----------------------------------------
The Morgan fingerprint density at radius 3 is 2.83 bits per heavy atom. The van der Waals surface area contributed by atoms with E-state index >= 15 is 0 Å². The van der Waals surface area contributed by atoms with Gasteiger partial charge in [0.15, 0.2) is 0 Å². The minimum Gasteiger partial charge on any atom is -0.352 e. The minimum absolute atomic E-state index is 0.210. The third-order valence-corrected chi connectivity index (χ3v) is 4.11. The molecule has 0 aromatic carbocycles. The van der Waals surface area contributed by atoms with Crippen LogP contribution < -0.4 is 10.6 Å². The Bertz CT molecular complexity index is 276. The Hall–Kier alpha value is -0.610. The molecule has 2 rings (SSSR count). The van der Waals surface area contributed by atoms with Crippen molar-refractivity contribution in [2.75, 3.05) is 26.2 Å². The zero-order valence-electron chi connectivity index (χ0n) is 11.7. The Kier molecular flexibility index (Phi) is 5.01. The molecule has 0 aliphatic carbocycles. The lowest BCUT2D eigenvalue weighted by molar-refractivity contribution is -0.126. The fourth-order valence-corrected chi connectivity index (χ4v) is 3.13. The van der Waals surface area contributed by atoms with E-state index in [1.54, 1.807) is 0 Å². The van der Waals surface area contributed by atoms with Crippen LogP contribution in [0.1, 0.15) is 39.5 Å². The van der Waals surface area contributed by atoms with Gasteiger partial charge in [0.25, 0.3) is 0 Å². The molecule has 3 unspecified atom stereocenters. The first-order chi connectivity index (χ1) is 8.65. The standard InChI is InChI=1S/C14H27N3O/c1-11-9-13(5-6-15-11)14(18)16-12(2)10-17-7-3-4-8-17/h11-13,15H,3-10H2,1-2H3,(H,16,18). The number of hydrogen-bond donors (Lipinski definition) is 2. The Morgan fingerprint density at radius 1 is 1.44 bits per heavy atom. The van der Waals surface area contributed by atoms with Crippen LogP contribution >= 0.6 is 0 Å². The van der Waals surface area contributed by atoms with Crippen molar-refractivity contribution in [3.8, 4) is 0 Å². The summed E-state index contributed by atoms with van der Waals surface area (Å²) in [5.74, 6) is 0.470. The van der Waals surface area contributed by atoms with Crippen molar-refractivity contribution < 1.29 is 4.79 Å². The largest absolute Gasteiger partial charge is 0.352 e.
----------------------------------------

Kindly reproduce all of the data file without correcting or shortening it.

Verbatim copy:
The Morgan fingerprint density at radius 3 is 2.83 bits per heavy atom. The van der Waals surface area contributed by atoms with E-state index >= 15 is 0 Å². The van der Waals surface area contributed by atoms with Gasteiger partial charge in [0.15, 0.2) is 0 Å². The minimum Gasteiger partial charge on any atom is -0.352 e. The minimum absolute atomic E-state index is 0.210. The third-order valence-corrected chi connectivity index (χ3v) is 4.11. The molecule has 0 aromatic carbocycles. The van der Waals surface area contributed by atoms with Crippen LogP contribution < -0.4 is 10.6 Å². The Bertz CT molecular complexity index is 276. The Hall–Kier alpha value is -0.610. The molecule has 2 rings (SSSR count). The van der Waals surface area contributed by atoms with Crippen molar-refractivity contribution in [2.75, 3.05) is 26.2 Å². The zero-order valence-electron chi connectivity index (χ0n) is 11.7. The Kier molecular flexibility index (Phi) is 5.01. The molecule has 0 aliphatic carbocycles. The lowest BCUT2D eigenvalue weighted by molar-refractivity contribution is -0.126. The fourth-order valence-corrected chi connectivity index (χ4v) is 3.13. The van der Waals surface area contributed by atoms with E-state index in [1.54, 1.807) is 0 Å². The van der Waals surface area contributed by atoms with Crippen LogP contribution in [0.1, 0.15) is 39.5 Å². The van der Waals surface area contributed by atoms with Gasteiger partial charge in [0.25, 0.3) is 0 Å². The molecule has 3 unspecified atom stereocenters. The first-order chi connectivity index (χ1) is 8.65. The standard InChI is InChI=1S/C14H27N3O/c1-11-9-13(5-6-15-11)14(18)16-12(2)10-17-7-3-4-8-17/h11-13,15H,3-10H2,1-2H3,(H,16,18). The number of hydrogen-bond donors (Lipinski definition) is 2. The Morgan fingerprint density at radius 1 is 1.44 bits per heavy atom. The van der Waals surface area contributed by atoms with Crippen LogP contribution >= 0.6 is 0 Å². The van der Waals surface area contributed by atoms with Crippen molar-refractivity contribution in [3.8, 4) is 0 Å². The summed E-state index contributed by atoms with van der Waals surface area (Å²) in [5.74, 6) is 0.470. The van der Waals surface area contributed by atoms with Crippen molar-refractivity contribution < 1.29 is 4.79 Å². The largest absolute Gasteiger partial charge is 0.352 e.